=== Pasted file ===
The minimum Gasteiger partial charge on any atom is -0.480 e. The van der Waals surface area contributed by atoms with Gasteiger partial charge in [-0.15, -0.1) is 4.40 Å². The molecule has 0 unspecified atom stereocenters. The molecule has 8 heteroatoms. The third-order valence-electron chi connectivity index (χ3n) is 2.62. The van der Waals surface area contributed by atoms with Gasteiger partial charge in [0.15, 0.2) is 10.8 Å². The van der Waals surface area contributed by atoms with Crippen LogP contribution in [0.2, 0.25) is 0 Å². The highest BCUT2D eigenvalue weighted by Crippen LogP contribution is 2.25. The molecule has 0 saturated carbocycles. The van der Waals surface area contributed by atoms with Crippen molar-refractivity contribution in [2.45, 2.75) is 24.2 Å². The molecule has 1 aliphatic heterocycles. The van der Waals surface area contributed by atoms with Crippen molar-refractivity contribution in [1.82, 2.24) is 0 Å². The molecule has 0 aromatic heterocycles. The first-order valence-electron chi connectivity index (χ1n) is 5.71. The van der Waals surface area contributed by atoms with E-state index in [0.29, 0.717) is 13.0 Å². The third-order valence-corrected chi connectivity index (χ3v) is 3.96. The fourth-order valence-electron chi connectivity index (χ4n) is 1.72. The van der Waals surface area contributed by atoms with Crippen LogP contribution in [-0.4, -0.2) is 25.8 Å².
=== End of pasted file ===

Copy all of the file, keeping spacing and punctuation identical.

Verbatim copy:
The minimum Gasteiger partial charge on any atom is -0.480 e. The van der Waals surface area contributed by atoms with Gasteiger partial charge in [-0.15, -0.1) is 4.40 Å². The molecule has 0 unspecified atom stereocenters. The molecule has 8 heteroatoms. The third-order valence-electron chi connectivity index (χ3n) is 2.62. The van der Waals surface area contributed by atoms with Gasteiger partial charge in [0.15, 0.2) is 10.8 Å². The van der Waals surface area contributed by atoms with Crippen LogP contribution in [0.2, 0.25) is 0 Å². The highest BCUT2D eigenvalue weighted by Crippen LogP contribution is 2.25. The molecule has 0 saturated carbocycles. The van der Waals surface area contributed by atoms with Crippen molar-refractivity contribution in [2.45, 2.75) is 24.2 Å². The molecule has 1 aliphatic heterocycles. The van der Waals surface area contributed by atoms with Crippen molar-refractivity contribution in [1.82, 2.24) is 0 Å². The molecule has 0 aromatic heterocycles. The first-order valence-electron chi connectivity index (χ1n) is 5.71. The van der Waals surface area contributed by atoms with E-state index in [0.29, 0.717) is 13.0 Å². The third-order valence-corrected chi connectivity index (χ3v) is 3.96. The fourth-order valence-electron chi connectivity index (χ4n) is 1.72. The van der Waals surface area contributed by atoms with Crippen LogP contribution in [-0.4, -0.2) is 25.8 Å².